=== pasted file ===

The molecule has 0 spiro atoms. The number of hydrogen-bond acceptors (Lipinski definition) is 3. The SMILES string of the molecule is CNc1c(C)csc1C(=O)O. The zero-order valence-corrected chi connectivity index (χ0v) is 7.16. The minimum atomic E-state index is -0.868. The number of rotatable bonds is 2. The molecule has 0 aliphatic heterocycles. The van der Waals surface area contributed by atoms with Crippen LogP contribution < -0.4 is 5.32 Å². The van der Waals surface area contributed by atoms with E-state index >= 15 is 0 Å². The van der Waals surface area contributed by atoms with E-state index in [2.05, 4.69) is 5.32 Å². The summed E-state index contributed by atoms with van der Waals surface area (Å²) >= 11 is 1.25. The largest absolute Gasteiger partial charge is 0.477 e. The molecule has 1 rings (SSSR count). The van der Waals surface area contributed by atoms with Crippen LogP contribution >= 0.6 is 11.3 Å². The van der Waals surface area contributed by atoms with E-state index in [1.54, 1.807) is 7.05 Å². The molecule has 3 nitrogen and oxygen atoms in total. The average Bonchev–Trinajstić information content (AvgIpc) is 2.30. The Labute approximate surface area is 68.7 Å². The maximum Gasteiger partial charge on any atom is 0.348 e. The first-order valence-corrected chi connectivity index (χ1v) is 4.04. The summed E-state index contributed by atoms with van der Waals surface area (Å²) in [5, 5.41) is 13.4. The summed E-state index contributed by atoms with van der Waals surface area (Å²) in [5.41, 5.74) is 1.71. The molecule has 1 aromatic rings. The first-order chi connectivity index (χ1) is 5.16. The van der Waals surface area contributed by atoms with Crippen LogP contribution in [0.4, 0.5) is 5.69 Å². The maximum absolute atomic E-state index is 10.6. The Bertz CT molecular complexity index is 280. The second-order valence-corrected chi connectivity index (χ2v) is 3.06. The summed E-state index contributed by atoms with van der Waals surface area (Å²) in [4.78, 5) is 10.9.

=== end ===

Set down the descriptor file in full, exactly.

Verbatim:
The molecule has 0 spiro atoms. The number of hydrogen-bond acceptors (Lipinski definition) is 3. The SMILES string of the molecule is CNc1c(C)csc1C(=O)O. The zero-order valence-corrected chi connectivity index (χ0v) is 7.16. The minimum atomic E-state index is -0.868. The number of rotatable bonds is 2. The molecule has 0 aliphatic heterocycles. The van der Waals surface area contributed by atoms with Crippen LogP contribution < -0.4 is 5.32 Å². The van der Waals surface area contributed by atoms with E-state index >= 15 is 0 Å². The van der Waals surface area contributed by atoms with E-state index in [2.05, 4.69) is 5.32 Å². The summed E-state index contributed by atoms with van der Waals surface area (Å²) >= 11 is 1.25. The largest absolute Gasteiger partial charge is 0.477 e. The molecule has 1 rings (SSSR count). The van der Waals surface area contributed by atoms with Crippen LogP contribution >= 0.6 is 11.3 Å². The van der Waals surface area contributed by atoms with E-state index in [1.54, 1.807) is 7.05 Å². The molecule has 3 nitrogen and oxygen atoms in total. The average Bonchev–Trinajstić information content (AvgIpc) is 2.30. The Labute approximate surface area is 68.7 Å². The maximum Gasteiger partial charge on any atom is 0.348 e. The first-order valence-corrected chi connectivity index (χ1v) is 4.04. The summed E-state index contributed by atoms with van der Waals surface area (Å²) in [5, 5.41) is 13.4. The summed E-state index contributed by atoms with van der Waals surface area (Å²) in [5.41, 5.74) is 1.71. The molecule has 1 aromatic rings. The first-order chi connectivity index (χ1) is 5.16. The van der Waals surface area contributed by atoms with Crippen LogP contribution in [0.4, 0.5) is 5.69 Å². The maximum absolute atomic E-state index is 10.6. The Bertz CT molecular complexity index is 280. The second-order valence-corrected chi connectivity index (χ2v) is 3.06. The summed E-state index contributed by atoms with van der Waals surface area (Å²) in [4.78, 5) is 10.9.